Portable chicken coops have several advantages for new or aspiring chicken farmers. These advantages include free fertilizer, pest control and best of all fresh eggs.
In case you’re wondering, you don’t need a large farm or several acres to devote to your chickens. There are many designs that will easily fit into your backyard even if you live in a large city.
Portable chicken coops may also be referred to as chicken tractors. Some chicken tractor designs even have wheels for ease of movement when your chickens need a fresh patch of grass. Chicken tractors are frequently built in an A shape and some are minus a bottom.
You should check your city ordinances before you even consider installing portable chicken coops in your backyard. Some cities prohibit raising livestock so you will need to make sure that your municipality permits the raising of chickens.
You will want to make sure that you aren’t breaking any laws by keeping chickens on your property. Even if there are no city ordinances preventing you from raising livestock, you should still keep your chicken coop looking and smelling nice so you don’t annoy your neighbors.
Something else to consider before you set up your portable chicken coop is what will happen to your hens once their egg-laying years have past. Hens cease to produce eggs around the age of six or seven but their average lifespan is about fifteen years. This is a very important consideration if you will be housing just a few chickens in your backyard and will be keeping them for egg production.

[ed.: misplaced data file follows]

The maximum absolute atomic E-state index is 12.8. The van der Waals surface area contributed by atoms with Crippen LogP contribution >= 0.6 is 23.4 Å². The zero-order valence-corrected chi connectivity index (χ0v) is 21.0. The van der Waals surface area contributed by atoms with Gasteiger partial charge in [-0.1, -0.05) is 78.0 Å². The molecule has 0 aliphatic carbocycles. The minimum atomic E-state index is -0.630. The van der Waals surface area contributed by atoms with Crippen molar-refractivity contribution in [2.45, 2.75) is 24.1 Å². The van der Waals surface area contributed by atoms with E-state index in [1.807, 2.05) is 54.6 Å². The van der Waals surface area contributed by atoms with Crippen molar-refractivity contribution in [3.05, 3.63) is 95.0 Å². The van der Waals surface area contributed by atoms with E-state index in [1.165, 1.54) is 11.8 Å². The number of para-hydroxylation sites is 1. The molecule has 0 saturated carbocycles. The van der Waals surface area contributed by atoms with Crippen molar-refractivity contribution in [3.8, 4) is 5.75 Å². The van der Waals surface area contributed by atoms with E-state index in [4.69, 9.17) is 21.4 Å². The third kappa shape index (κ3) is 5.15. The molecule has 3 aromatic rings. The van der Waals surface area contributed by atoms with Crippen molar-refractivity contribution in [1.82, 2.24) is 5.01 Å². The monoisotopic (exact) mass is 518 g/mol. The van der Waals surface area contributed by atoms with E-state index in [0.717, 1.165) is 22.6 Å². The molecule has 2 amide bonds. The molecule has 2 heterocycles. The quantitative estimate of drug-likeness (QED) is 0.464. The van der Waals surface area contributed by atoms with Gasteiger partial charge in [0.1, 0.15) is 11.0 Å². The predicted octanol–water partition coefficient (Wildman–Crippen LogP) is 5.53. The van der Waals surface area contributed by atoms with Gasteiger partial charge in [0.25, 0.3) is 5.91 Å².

If you have purchased or plan on building a portable chicken coop, you will need to provide your chickens with adequate protection from the elements. This shelter should be a source of warmth during colder seasons.
You should insulate your chicken coop or use a heat lamp to keep your hens warm. Some chicken farmers even move their portable chicken coops into garages or sheds to temporarily protect their hens from the elements or to prevent predators from easily accessing them.
Also bear in mind is that you will need straw, pine needles or some type of padding to place in the bottom of your nest boxes. The eggs are less likely to crack if there is some padding underneath the hens.
Prior to setting up your portable chicken coop, another consideration is how you will protect it from rats and mice. You can’t always completely protect your portable chicken coops, but you can take precautions such as covering holes and gaps with sheet metal, feeding your chickens in the early morning and late afternoon, and only feeding chickens what they will eat.
As you can see, before you set up portable chicken coops in your backyard, there are some special considerations you need to make so you don’t end up as an unhappy chicken farmer.
Don't leave without signing up for our 7 part mini-course!